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Mike Scanlon writes: Let’s talk of some other skeletons of the past. But, this time, it doesn’t concern human remains | Newcastle Herald

news, history, history, Scanlon, streets, stories, Newcastle

NOT many places would have a skeleton buried in the front yard. But that was the discovery many, many decades ago up on a historic Newcastle property on The Hill when the site’s land use suddenly changed. The land had recently been sold, and the grim find was publicly reported more out of curiosity that anything else, it seems. This was probably in the early 1930s. Workers had begun excavating the hilly site to erect apartments there to take advantage of sweeping views over a developing waterfront city. But, as far as the skeleton was concerned, police believed no crime had apparently been committed. The unrecorded gravesite was believed to be that of an Aboriginal man, but it could easily have been an early white settler, or even a convict. No one knew. No action was taken, except for a swift reburial elsewhere. In the early 1800s in the raw, penal outpost of Coal Town (later Newcastle), Europeans and others who died were often buried in an empty paddock close by and, over time, everyone forgot who was lying where. Just off the present Hunter Street Mall, for example, long before Hunter Street as we know it really existed, residents reported there was a small unknown graveyard on what became the site of shops and later the now long-gone Strand Theatre at the top of Market Street. Old-timers also claimed there was a primitive, sealed-up, 19th century coal mine there much earlier. And about 30 years ago, before the present high-rise development boom in the inner-city, the town seemed to have stagnated. With the exception of a few notable projects, Newcastle missed the major building booms of the 1960s and 1970s. Newcastle City Council officers commented that if someone dug into an undisturbed plot of suitable land to develop in the old, inner-city core, there was about an 87 per cent chance of finding historical artefacts in situ, compared with, say, either Sydney or Melbourne. Let’s talk of some other skeletons of the past. But, this time, it doesn’t concern human remains, but rather the surviving traces of interesting bygone days when Newcastle was still a lusty infant of a growing town. A former news editor of mine was always fond of saying: “Down every street is a good story – go and find it.” So, let’s focus briefly on just one historic street, this time Church Street, on The Hill, above the old CBD. It’s always been an important, if overlooked, roadway. Its eastern end, until fairly recently, hosted Newcastle Courthouse (now being rebuilt as a new university site) plus the brutal architecture of Newcastle police station alongside and next to Watt Street, Newcastle’s first street in convict days. (Not forgetting, of course, two churches including Christ Church Cathedral and a now demolished third church in Brown Street nearby). It’s an interesting street, with the grammar school also being there and the famous late Australian artist Margaret Olley living at several locations in the same street overlooking the harbour years ago. Church Street, before being renamed by surveyor Henry Dangar in 1823, was called Elizabeth Street. And back in 1831 the later powerful A.A. Company opened its historic ‘A’ pit a little below western Church Street, off Brown Street. Its success led to many other coal shafts being sunk, pit towns (i.e Cooks Hill and Hamilton) rapidly appeared and, from this wealth of ‘black diamonds’, modern Newcastle was created. This private colliery (an Australian first) also was the site of Australia’s first railway in the form of a continuous gravitational skip line down the steep hill to the harbour. Not so far away, in western Church Street, once stood the Alcron Restaurant, which pioneered European-style cuisine in an era of meat-and-three-veg meals. Alongside was an unusual, steep, stepped lane to help horses walk to stables down the back where the resident coachman is said to have befriended (and shared a few ales with) a lonely, homesick future poet called Henry Lawson. A little while away is a block of flats built from the proceeds of the Star Hotel back in the 1930s. A near neighbour later on was art dealer, philanthropist and private hospital operator William Bowmore. He had an art collection here estimated to be worth a staggering $30million in an outwardly ordinary suburban house. It was an open secret, but no one dared tell outsiders in case he was robbed. Far below the rear of these far western Church Street homes today hides a secret. Here, on a grey concrete embankment – just above King Street – a coal steam railway (pictured) once rattled its way to Newcastle waterfront through what much later became the (now closed) Tower Cinema’s first floor and then down Crown Street and over a (demolished) Hunter Street bridge to the wharves. The A.A. Company hauled its coal wagons from the Sea Pit along Darby Street and also from its ‘D’ and ‘E’ mines at Pit Town (present Hamilton). Who would guess today that coal railways used to run through Civic Park until the 1950s? Just above this special, but now closed, inner-city coal railway today stands a metal tower, a port navigational light lining up with towers on the harbour foreshore. This hilly beacon has been there in one form or another since 1917. They replaced a pair of rendered brick towers. One was above the other off Church Street and both built in 1865-66. In an era of shipwrecks, these original “leading light” towers though proved ineffective. One historic tower (pictured) was next to St Mary’s Star of the Sea, the first Roman Catholic Church in Newcastle (opened 1866). The base of this Perkins Street beacon is still in the front yard of the building there that was once occupied by the harbour master. The surviving tower, bleached of paint and missing its slot window turret, remains higher up, on the corner of Tyrrell and Brown streets, opposite Newcastle East School. Despite access being long sealed off for safety, this remaining beacon is still occasionally mistaken for a cousin of Hobart’s 58 metre tall Shot Tower. But some Church Street mysteries remain. For example, were the wooden terraces of nearby Lee Terrace originally built by coal baron John Brown solely to make sure his tugboat captains were always handy and on call to tow 19th century windjammers into harbour? Stories also persist that there is an undiscovered tunnel under Church Street, but nobody knows for sure. IN THE NEWS: Our journalists work hard to provide local, up-to-date news to the community. This is how you can continue to access our trusted content:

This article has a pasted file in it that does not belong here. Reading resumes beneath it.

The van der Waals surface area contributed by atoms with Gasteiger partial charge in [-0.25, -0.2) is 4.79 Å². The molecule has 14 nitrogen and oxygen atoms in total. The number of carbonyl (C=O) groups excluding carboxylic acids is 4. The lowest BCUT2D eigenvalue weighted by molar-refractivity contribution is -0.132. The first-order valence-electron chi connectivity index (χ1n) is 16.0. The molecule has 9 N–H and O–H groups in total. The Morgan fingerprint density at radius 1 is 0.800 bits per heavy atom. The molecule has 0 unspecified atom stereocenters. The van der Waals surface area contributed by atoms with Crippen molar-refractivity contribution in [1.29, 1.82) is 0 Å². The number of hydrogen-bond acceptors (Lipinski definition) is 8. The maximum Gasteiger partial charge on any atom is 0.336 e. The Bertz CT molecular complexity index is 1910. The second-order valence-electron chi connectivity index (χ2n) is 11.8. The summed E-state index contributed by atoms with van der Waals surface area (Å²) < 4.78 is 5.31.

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Mike Scanlon writes: Let’s talk of some other skeletons of the past. But, this time, it doesn’t concern human remains | Newcastle Herald Source link Mike Scanlon writes: Let’s talk of some other skeletons of the past. But, this time, it doesn’t concern human remains | Newcastle Herald